Parenting H

Month: October, 2013

Waiting It Out

Hoping he does not fall asleep in the car on the way home from the zoo. Working his sleeping body carefully out of the car seat in the hope of transferring him to the bed still asleep. Hurrying through an unhappy but necessary diaper change. Nursing in bed. Murmuring Wherever You Are: My Love Will Find You. Hoping the sawing and banging coming from the gut renovation next door does not keep him awake. Grimacing when Ocean Waves transitions to Octopus’s Garden instead of looping back on itself. Laughing out loud when he unlatches, looks up, and begins dancing in bed. Resetting Ocean Waves to repeat continuously. Nursing on the second side. Humming Simple Gifts. Wrapping my arm around his wriggling body. Breathing deeply. Patting his back as he crawls on top of me. Rubbing our noses together in an eskimo kiss. Nursing  on the first side again. Pulling him back as he crawls to the foot of the bed. Denying to myself that this will likely be a naptime fail.  Rocking him in my arms until he requests to be put down. Nursing some more. Stroking his hair. Pulling him back. Nursing. Humming. Breathing. Feeling seeds of frustration rise up. Choosing love instead. Gently picking him up. Getting out of bed. Believing that, even if not now, sleep will come.


We visited the beach today. Our ocean was tap water in a blue Rubbermaid bin, and our sand was a mixture of olive oil and flour. We had a blast.

H squirrels things.

The magnets and the spoons go under the refrigerator. The measuring cups go under the stove. The rocks go in the shoes. The magnetic wheels and the dirty socks go in the recycling bin. The thin rod from the cone sorting toy goes underneath the closet door. The cylinder block goes in the box of towels to donate to the vet. The red T and the green H go between the stereo and the television. The wooden baby comb goes in the wine storage box. The rocks and the sticks go in my mouth. Everything goes in the car seat.

One magnetic wheel is still missing. What a delight it will be to open a door or drawer someday and discover where H has squirreled it away.

H got some B. blocks for his birthday. They came with a book of quotes from children ages 5 and under. It’s hard to pick a favorite, but this one is a top contender: “But Daddy’s a big boy, and HE doesn’t sleep alone!” Luke, 5

There’s also: “You know what? Not all dreams come true. But that’s okay because you can always make new dreams.” Katie, 4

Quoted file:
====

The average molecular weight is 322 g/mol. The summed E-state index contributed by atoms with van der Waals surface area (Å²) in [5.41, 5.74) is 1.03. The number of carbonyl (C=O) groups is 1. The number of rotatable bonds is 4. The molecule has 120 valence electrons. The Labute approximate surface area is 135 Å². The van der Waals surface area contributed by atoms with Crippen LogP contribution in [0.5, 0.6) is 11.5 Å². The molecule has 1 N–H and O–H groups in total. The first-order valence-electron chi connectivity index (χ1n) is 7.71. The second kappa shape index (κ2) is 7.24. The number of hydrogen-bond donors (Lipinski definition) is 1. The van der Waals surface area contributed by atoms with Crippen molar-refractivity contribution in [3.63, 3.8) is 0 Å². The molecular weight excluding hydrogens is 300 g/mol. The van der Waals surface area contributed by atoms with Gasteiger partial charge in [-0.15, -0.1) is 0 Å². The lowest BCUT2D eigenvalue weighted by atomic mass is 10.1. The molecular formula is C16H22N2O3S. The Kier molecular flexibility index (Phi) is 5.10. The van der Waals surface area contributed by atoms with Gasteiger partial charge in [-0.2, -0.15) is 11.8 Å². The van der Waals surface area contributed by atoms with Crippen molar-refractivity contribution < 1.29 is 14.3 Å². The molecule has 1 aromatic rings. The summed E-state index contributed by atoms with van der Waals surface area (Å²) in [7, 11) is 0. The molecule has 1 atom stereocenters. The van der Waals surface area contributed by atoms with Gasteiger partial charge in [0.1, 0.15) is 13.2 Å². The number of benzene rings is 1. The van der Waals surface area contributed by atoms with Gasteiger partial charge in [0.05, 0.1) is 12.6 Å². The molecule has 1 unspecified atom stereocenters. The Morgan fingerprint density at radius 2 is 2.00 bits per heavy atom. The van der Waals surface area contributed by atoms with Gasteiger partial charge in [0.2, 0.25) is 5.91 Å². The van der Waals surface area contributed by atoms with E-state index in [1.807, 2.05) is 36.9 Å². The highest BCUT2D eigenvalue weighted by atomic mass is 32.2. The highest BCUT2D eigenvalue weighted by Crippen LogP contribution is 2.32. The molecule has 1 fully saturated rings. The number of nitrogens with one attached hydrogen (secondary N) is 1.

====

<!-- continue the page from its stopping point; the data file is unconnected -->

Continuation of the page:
So wise, those littles.

I was angry. I was angry because it was noon and he was not sleeping. I was angry because it was noon and he was not sleeping and we had had a failed nap attempt two hours earlier. I was angry because I had not showered in a week. I was angry because my husband had lately been coming home from work at or after bedtime. I was angry because in addition to leaving me and H for work during the week my husband had found reasons to leave us on the weekends. I was angry because most of my husband’s reasons for leaving us on the weekends were reasonable. I was angry because I had been getting out of bed with sore nipples in the morning because there had been so much nursing at night. I was angry because my husband and I had argued about photocopies. I was angry because my husband and I had argued about photocopies but we were really arguing about something else. I was angry because I was not sure what that something else we had been arguing about was. I was angry because I did not know how to talk to my husband about the undefined thing we had been arguing about when we argued about photocopies. I was angry because there was no one to take over the nap. I was angry because I felt like it was all up to me. I was angry because I was angry. I was angry because I was angry and I could not just stop being angry.

And then I surrendered. I curled around H, feeling the rise and fall of his rib cage and the warmth of his body against mine. “I am home,” I thought. “This is where I am meant to be.” My breathing slowed. I got very still. I laid there feeling the full weight and discomfort of my anger. I could feel that I had hardened around it. I worked on softening around it instead. I could feel that I wanted to look away from it. I worked on staying present with it instead. I could feel my mind justifying the angry thoughts. I worked on letting go of the need to have ground under my feet. I wanted resolution, for something external to change so that I did not have to feel angry anymore. I worked on accepting the anger as my own and a choice that I had made.

And then just as suddenly as they had come, the angry thoughts were gone.

I am in the thick of this practice. I do not know how far I have come or where I am exactly. It often feels as if I am fumbling around with my eyes closed in the pitch black of night. And yet I keep at it. I keep at it for myself, I keep at it for H, and I embrace one thing I do know. Things arise and fall away, again and again, and all there is to do is make room for it all, even the uncomfortable anger.